Scheme Live Coding
Live coding (or livecoding) is software development as a performance art. A programmer's screen is viewed by the audience and a program is written and modified so that it produces sound and maybe even visual effects. The audience gets to see the code and its effects live. I'm not sure if "live" refers to the audience, the editing of live code, or maybe both. There are videos all over the web of this in action so if you haven't seen it yet do a quick search and watch one.
It's fairly easy to obtain livecoding software. For example, there's Fluxus, which extends PLT Scheme to support livecoding.
I've never done livecoding myself, but something I've noticed is that Scheme seems to be a popular choice of language for livecoding. I think I know how and why this is. Scheme, being a Lisp dialect, is naturally a living system: it can be modified and extended while it's actively running. Scheme in particular is very well suited for the task thanks to its simplicity and optimized tail recursion.
I'll do a little text-based livecoding example in PLT Scheme to show how it works. This will be easier to do yourself if your text editor can interact directly with a REPL (like Emacs or DrScheme).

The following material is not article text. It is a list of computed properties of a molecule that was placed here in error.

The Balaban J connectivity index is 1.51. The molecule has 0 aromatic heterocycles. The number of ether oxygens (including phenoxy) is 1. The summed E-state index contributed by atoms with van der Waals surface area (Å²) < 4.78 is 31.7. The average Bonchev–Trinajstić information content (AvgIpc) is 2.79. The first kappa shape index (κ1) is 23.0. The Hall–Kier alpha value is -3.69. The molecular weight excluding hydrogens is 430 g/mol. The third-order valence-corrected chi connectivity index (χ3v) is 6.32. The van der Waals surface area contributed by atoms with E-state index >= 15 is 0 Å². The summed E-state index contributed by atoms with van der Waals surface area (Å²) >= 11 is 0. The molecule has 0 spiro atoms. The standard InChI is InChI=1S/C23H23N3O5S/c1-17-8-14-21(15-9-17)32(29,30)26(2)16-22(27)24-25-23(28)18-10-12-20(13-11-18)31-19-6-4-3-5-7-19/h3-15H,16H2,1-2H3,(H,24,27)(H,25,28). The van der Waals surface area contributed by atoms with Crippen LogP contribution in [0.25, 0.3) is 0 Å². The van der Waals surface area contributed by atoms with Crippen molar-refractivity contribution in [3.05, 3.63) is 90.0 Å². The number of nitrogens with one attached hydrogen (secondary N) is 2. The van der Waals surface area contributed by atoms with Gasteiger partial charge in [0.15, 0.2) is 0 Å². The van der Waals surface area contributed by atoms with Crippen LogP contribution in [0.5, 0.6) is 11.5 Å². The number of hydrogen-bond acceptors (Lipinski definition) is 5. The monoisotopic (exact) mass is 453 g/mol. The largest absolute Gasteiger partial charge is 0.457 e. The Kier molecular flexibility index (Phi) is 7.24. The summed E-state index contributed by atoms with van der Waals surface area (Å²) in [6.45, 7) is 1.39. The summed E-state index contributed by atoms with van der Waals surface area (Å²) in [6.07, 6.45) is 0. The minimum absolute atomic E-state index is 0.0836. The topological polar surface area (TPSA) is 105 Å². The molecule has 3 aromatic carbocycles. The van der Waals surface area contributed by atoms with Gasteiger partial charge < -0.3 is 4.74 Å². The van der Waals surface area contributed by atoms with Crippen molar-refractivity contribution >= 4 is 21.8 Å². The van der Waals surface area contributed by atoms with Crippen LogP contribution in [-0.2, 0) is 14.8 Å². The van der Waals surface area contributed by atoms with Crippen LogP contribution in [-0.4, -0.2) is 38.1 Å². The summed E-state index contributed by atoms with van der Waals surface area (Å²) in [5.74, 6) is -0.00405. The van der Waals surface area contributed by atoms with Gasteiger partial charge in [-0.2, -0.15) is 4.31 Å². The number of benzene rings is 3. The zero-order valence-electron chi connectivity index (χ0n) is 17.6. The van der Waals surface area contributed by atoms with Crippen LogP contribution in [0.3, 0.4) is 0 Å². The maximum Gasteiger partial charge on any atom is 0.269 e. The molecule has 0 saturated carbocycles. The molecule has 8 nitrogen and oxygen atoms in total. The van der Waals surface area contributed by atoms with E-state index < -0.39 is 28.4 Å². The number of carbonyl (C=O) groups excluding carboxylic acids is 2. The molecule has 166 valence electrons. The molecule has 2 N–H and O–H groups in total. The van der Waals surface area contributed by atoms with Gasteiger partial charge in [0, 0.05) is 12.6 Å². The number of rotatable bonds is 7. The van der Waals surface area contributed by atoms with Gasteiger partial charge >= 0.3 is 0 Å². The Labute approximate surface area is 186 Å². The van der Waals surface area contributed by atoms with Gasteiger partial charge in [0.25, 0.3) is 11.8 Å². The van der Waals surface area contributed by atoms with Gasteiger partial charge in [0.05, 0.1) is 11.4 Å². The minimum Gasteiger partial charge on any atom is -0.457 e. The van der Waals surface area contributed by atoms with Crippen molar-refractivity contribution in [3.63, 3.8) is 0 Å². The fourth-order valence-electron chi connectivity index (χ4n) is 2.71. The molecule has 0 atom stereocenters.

Let's define a function that prints a line of text to the screen and recurses, so that it continues printing forever. The recursion is important here and I'll get back to it. To keep things manageable I'm also going to insert a 1 second pause.
If we call this function with
(print-str) it will sit
there printing "Hello!" over and over. It will also lock up our REPL
preventing us from doing anything else. Not very useful. So let's put
it in a thread instead!
Now our program is running and we get to keep our REPL. Why do we need
to keep our REPL alive? Well, so we can
print-str on the fly! In my buffer I'll go back
and change "Hello!" to "Goodbye!". While I'm doing this the function
is still spitting out "Hello!".
As soon as I tell my editor to pass this to the REPL
print-str function gets redefined and starts printing
"Goodbye!" instead. Why did the running function change? Because of
recursion. When it called itself, it actually called the new
Since I didn't keep a handle on the thread the easiest way to
print-str from running is to redefine it without
And it's done. If I was really fast about this my output looks something like this.
Hello! Hello! Hello! Goodbye! Goodbye! Done.
That's the fundamental workings of livecoding in Scheme: I changed a program while it was running. To turn the above into the more interesting livecoding you see in the videos all we need are some audio and visual bindings (which is the hard part of it all).